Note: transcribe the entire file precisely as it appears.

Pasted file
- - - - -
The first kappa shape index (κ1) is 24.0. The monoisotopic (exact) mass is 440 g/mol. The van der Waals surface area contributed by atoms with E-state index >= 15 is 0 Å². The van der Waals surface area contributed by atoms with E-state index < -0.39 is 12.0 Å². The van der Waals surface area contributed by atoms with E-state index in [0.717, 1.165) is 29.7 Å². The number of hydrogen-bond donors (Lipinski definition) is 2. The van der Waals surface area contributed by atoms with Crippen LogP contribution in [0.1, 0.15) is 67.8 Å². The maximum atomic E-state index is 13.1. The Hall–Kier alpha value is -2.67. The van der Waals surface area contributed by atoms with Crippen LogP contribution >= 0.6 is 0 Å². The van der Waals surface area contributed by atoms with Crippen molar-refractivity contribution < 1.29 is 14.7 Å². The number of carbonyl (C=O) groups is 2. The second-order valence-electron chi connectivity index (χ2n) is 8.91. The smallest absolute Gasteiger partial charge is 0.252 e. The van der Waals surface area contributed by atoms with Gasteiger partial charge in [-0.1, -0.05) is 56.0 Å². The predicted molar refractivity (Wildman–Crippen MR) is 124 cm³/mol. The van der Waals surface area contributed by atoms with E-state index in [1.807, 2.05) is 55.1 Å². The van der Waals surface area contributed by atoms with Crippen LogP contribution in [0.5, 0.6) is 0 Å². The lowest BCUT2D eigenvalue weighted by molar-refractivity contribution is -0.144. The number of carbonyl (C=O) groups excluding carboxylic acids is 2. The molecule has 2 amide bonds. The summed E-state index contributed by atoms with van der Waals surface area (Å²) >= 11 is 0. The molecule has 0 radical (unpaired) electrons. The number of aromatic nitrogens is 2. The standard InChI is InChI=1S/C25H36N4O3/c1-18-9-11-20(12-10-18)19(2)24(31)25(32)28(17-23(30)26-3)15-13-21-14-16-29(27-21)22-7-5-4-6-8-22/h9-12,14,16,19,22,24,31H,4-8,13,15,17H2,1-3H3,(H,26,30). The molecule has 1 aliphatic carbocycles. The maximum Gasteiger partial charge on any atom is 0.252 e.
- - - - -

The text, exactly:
The first kappa shape index (κ1) is 24.0. The monoisotopic (exact) mass is 440 g/mol. The van der Waals surface area contributed by atoms with E-state index >= 15 is 0 Å². The van der Waals surface area contributed by atoms with E-state index < -0.39 is 12.0 Å². The van der Waals surface area contributed by atoms with E-state index in [0.717, 1.165) is 29.7 Å². The number of hydrogen-bond donors (Lipinski definition) is 2. The van der Waals surface area contributed by atoms with Crippen LogP contribution in [0.1, 0.15) is 67.8 Å². The maximum atomic E-state index is 13.1. The Hall–Kier alpha value is -2.67. The van der Waals surface area contributed by atoms with Crippen LogP contribution >= 0.6 is 0 Å². The van der Waals surface area contributed by atoms with Crippen molar-refractivity contribution < 1.29 is 14.7 Å². The number of carbonyl (C=O) groups is 2. The second-order valence-electron chi connectivity index (χ2n) is 8.91. The smallest absolute Gasteiger partial charge is 0.252 e. The van der Waals surface area contributed by atoms with Gasteiger partial charge in [-0.1, -0.05) is 56.0 Å². The predicted molar refractivity (Wildman–Crippen MR) is 124 cm³/mol. The van der Waals surface area contributed by atoms with E-state index in [1.807, 2.05) is 55.1 Å². The van der Waals surface area contributed by atoms with Crippen LogP contribution in [0.5, 0.6) is 0 Å². The lowest BCUT2D eigenvalue weighted by molar-refractivity contribution is -0.144. The number of carbonyl (C=O) groups excluding carboxylic acids is 2. The molecule has 2 amide bonds. The summed E-state index contributed by atoms with van der Waals surface area (Å²) >= 11 is 0. The molecule has 0 radical (unpaired) electrons. The number of aromatic nitrogens is 2. The standard InChI is InChI=1S/C25H36N4O3/c1-18-9-11-20(12-10-18)19(2)24(31)25(32)28(17-23(30)26-3)15-13-21-14-16-29(27-21)22-7-5-4-6-8-22/h9-12,14,16,19,22,24,31H,4-8,13,15,17H2,1-3H3,(H,26,30). The molecule has 1 aliphatic carbocycles. The maximum Gasteiger partial charge on any atom is 0.252 e.